During the campaign against apartheid Nelson Mandela was a distant figure, locked away but a name on mugs, posters and student union halls, barely more real than Batman. But the De Klerks and Bothas were alarmingly real, an air of menace in their presence, like the bouncer that orders around the other bouncers.

Now the hazy figure is revered above all, and the defenders of apartheid have to scramble in his shadow for a space to declare that really they admired him, and the people they helped to torture.

The precise nature of his legacy will be debated for centuries. His capacity for forgiveness was impressive, and perhaps it isn’t surprising if that’s emphasised by some paying tribute, rather than his role in overturning inequality, as they’re now arranging inequality of their own.

Because surely his most important achievement was to prove that bastards and their bastard regimes can be overthrown, against seemingly impossible odds, by all of us, as no one knows which unsold grape was the one that finally brought down a tyranny.

08 Dec 16:41

Recommended Reading

by evanier
Andrew Hickey

I do hope not. I don't think I could stand it if I had to sit on a transatlantic flight listening to the kind of half-conversations I hear on the bus to work. It would, quite literally, drive me mad.

Joe Brancatelli, the man who knows more about airlines than anyone alive, doesn't think much will come of this proposal to allow passengers on flights to use their cell phones. At least, there won't be a lot of voice calls, sez Joe.

08 Dec 02:30

Ten lazy assumptions that are part of the mainstream political consensus.

Ten lazy assumptions that are part of the mainstream political consensus.
07 Dec 19:38

#987; In which Jeremy is Defeated

by David Malki !


07 Dec 19:11

by Charlie Stross

Michael Walker trained a Markov chain with the King James Bible and Structure and Interpretation of Computer Programs, a classic computer science textbook.

The result is King James Programming:

And Satan stood up against them in that day, and leap for joy: for, behold, your reward is great in heaven: for he maketh his sun to rise on the evil and on the role of procedures in program design.

22:14 The mouth of strange women is a deep and wonderful property of computation.

In APL all data are represented as arrays, and there shall they see the Son of man, in whose sight I brought them out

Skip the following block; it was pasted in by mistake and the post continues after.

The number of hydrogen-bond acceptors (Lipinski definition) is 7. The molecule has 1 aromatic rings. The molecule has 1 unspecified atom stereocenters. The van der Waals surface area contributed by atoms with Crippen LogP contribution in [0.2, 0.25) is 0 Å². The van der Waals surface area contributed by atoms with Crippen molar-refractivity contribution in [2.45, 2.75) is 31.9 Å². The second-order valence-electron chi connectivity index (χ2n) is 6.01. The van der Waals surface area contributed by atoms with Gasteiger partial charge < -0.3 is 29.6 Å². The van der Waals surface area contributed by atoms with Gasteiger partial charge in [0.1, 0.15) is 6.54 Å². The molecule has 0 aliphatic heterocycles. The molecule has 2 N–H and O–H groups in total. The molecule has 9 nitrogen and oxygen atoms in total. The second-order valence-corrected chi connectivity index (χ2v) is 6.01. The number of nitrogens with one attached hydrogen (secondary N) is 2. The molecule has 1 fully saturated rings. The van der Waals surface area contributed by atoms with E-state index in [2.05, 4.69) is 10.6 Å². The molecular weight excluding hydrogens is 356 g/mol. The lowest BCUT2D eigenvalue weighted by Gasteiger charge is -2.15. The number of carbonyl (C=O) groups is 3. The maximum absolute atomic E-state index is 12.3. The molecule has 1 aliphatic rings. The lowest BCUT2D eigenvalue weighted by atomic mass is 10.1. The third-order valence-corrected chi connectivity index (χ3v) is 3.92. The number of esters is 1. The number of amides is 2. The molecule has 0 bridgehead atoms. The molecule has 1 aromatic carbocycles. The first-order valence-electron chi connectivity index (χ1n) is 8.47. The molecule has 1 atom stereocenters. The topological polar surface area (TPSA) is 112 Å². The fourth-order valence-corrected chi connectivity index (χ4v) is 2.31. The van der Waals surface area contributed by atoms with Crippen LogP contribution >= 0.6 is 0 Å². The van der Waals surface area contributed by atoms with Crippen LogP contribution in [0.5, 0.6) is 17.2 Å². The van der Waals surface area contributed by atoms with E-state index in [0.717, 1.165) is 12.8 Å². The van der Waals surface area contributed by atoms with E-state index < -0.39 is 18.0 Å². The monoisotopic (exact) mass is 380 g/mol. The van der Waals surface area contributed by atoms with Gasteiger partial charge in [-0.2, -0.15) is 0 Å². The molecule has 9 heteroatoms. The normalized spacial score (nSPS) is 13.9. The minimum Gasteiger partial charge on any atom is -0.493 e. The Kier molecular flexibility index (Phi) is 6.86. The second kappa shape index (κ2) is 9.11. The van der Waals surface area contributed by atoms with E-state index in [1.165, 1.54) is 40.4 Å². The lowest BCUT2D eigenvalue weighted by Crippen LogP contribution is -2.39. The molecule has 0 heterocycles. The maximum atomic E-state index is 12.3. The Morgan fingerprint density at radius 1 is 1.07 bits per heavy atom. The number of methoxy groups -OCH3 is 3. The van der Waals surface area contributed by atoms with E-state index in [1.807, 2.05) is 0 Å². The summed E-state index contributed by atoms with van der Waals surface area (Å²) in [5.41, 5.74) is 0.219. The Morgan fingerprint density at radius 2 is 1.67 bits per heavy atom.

This was not, obviously, silly enough for my tastes, so ...

Half an hour on CPAN and in vim, and then some discreet dumpster-diving in the nether reaches of the internet, brought me three things:

  • A dodgy copy of the complete works of H. P. Lovecraft
  • The text of the King James Version of the Bible
  • And the first code I've written in, oh, close to two years (please go easy on me)

Here it is:

    #         FILE:
    #        USAGE:  ./ 
    #      VERSION:  1.0
    #      CREATED:  05/12/2013 20:08:15 GMT
    #     REVISION:  ---
    use strict;
    use warnings;
    use Algorithm::MarkovChain;
    use Path::Class;
    use autodie; # die if problem reading or writing a file

    my @inputs = qw(king_james_bible.txt lovecraft_complete.txt); 
    my $dir = dir(".");
    my $f = "";
    my @symbols = ();
    foreach $f (@inputs) {
        my $file = $dir->file($f);
    	my $lcounter = 0;
        my $wcounter = 0;
        my $file_handle = $file->openr();
        while( my $line = $file_handle->getline() ) {
    		chomp ($line);
    		my @words = split(' ', $line);
            push(@symbols, @words);
    		$wcounter += scalar(@words);
    	print "$lcounter lines, $wcounter words read from $f\n";
    my $chain = Algorithm::MarkovChain::->new();
    $chain->seed(symbols => \@symbols, longest => 6);
    print "About to spew ...\n";
    print "---\n\n";
    foreach (1 .. 20) {
        my @newness = $chain->spew(length   => 40,
                                   complete => [ qw( the ) ]);
        print join (" ", @newness), ".\n\n";
Yes, it's a Markov chain generator, seeded with the King James Bible and the complete works of H. P. Lovecraft. Sample output:

krina:markov charlie$ ./ 2> /dev/null
99820 lines, 821134 words read from king_james_bible.txt
16536 lines, 775603 words read from lovecraft_complete.txt
About to spew ...
    the backwoods folk -had glimpsed the battered mantel,
    rickety furniture, and ragged draperies. It spread over it a
    robber, a shedder of blood, when I listened with mad
    intentness. At last you know!At last to come to see me. Now
    the absence of any real link with that of 598 Angell Street
    was as the old castle by the shallow crystal stream I saw